Sky Sports News, Charlie Webster, and the pretence of gender equality


Sky Sports management are apparently upset at the decision of Charlie Webster, one of their Sky Sports News anchors, to appear in FHM. Without a shred of irony, the broadcaster is upset at the threat Webster’s photo-shoot represents to the credibility of its female presenters.

Surely there’s an obvious solution here: maybe Sky Sports should stop hiring female presenters purely on the basis of their appearance? Name a woman who works in front of one their cameras, and you can be certain that she’ll be catwalk-ready. All of them, without exception.

Sky isn’t the only offender with this kind of faux-equality, because you could easily level the same criticism at numerous other broadcasters, but they certainly don’t possess much credibility in any argument which demands that model-like presenters don’t do any…you know…modelling. It’s hypocrisy 101.

Sky, like many corporations, believe in the appearance of equality rather than the genuine existence of it. When a woman appears on screen, within a sporting context, somewhere a box is being ticked and an employment statistic is becoming more favourable.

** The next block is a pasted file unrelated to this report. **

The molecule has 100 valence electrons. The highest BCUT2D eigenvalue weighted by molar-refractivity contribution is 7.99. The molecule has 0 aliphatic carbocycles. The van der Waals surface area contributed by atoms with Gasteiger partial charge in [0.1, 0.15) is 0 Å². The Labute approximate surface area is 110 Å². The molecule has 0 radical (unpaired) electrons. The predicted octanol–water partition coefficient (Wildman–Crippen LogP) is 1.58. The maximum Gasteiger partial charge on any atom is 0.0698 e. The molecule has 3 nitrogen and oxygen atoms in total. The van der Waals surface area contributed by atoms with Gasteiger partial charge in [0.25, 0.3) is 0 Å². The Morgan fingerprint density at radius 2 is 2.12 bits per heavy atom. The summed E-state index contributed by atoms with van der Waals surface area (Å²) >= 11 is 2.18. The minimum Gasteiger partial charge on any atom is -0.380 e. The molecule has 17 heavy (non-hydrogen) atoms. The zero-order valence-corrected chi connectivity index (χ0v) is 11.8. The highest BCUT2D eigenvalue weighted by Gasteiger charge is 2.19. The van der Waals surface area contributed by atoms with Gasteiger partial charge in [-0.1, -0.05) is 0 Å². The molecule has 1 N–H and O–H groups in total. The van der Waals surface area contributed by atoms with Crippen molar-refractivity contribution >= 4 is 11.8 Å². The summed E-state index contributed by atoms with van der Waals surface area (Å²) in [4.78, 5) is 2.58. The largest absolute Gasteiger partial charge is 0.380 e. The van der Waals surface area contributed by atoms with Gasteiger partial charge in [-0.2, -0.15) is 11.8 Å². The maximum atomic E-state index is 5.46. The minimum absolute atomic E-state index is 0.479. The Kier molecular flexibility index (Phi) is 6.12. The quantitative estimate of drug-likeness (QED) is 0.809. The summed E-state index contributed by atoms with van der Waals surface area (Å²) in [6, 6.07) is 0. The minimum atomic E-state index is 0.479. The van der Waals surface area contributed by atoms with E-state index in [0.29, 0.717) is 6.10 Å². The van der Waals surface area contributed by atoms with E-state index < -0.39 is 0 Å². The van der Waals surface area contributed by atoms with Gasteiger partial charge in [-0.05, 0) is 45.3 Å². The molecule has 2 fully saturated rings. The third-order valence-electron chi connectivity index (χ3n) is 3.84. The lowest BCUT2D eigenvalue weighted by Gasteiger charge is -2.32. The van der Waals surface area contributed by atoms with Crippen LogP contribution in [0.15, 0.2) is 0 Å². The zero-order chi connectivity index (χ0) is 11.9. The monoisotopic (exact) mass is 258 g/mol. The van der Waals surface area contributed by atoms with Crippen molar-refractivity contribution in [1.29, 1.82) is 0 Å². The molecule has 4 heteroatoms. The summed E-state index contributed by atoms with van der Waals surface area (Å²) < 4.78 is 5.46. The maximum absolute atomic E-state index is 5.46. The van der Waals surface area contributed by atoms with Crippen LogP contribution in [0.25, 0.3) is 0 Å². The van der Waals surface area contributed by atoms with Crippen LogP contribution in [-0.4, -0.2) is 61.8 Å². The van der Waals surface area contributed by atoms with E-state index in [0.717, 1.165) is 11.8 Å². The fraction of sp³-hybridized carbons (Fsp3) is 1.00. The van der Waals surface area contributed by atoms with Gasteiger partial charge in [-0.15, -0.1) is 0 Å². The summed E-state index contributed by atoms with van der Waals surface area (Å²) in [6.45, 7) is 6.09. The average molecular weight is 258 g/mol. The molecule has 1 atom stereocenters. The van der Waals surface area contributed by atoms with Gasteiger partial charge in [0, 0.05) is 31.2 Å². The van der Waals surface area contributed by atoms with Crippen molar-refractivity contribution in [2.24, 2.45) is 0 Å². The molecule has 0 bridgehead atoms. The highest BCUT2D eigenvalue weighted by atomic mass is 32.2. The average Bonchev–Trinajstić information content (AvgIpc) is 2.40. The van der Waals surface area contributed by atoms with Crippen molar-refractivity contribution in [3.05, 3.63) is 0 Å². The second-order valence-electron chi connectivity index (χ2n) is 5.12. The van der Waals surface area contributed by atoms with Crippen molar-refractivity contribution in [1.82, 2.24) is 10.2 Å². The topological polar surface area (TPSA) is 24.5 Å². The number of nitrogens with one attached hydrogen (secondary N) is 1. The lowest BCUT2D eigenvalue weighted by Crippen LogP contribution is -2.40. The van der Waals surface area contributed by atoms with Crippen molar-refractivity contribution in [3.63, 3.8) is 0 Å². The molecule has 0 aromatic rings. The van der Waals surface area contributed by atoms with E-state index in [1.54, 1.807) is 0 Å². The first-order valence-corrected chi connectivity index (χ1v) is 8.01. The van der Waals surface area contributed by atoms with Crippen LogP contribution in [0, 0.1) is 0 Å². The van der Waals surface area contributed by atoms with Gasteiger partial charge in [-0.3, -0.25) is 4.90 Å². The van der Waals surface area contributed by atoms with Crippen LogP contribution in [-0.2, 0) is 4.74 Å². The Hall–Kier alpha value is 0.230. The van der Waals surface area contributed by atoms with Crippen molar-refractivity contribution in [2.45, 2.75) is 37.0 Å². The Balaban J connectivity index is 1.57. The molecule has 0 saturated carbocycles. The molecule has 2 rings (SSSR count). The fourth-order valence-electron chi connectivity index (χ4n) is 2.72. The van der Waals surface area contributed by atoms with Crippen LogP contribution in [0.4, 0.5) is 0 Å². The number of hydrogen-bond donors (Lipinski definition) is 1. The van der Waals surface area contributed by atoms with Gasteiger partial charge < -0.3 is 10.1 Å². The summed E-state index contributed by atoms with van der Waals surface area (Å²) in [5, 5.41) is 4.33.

“We need a woman, any woman…just as long as she’s attractive. We need a black guy too, maybe a bisexual, and a Muslim probably wouldn’t hurt. Look at our diversity. LOOK AT IT!”

For every Charlie Webster at Sky, there are probably five plain Janes who are stuck behind a desk and limited to research. Webster is the acceptable face of women in sport, and she can also be used to provide a neat, politically-correct xx/xy balance behind the SSN desk with Jim White.

The problem is, that all of this is very transparent, and whereas Sky believe that they are a modern broadcaster, and part of the war against inequality and discrimination, they are actually part of the problem. The prejudice is still prevalent, it’s merely been focused in on a more specific group: “we believe in equal opportunities for women, just not the unattractive ones.”

Unfortunately, the perception of Charlie Webster and her credibility isn’t damaged by her appearance in a Lads’ magazine, because it’s already been compromised by the hiring policy of her principle employer. She may well be a sports trivia bore, have collected Panini stickers when she was younger, and followed a team home and away all her life, but that’s just not the association Sky have created around their on-camera female talent.

If you want to promote equal opportunities and credibility, then you have to genuinely believe in it rather than just be pretending to do so.

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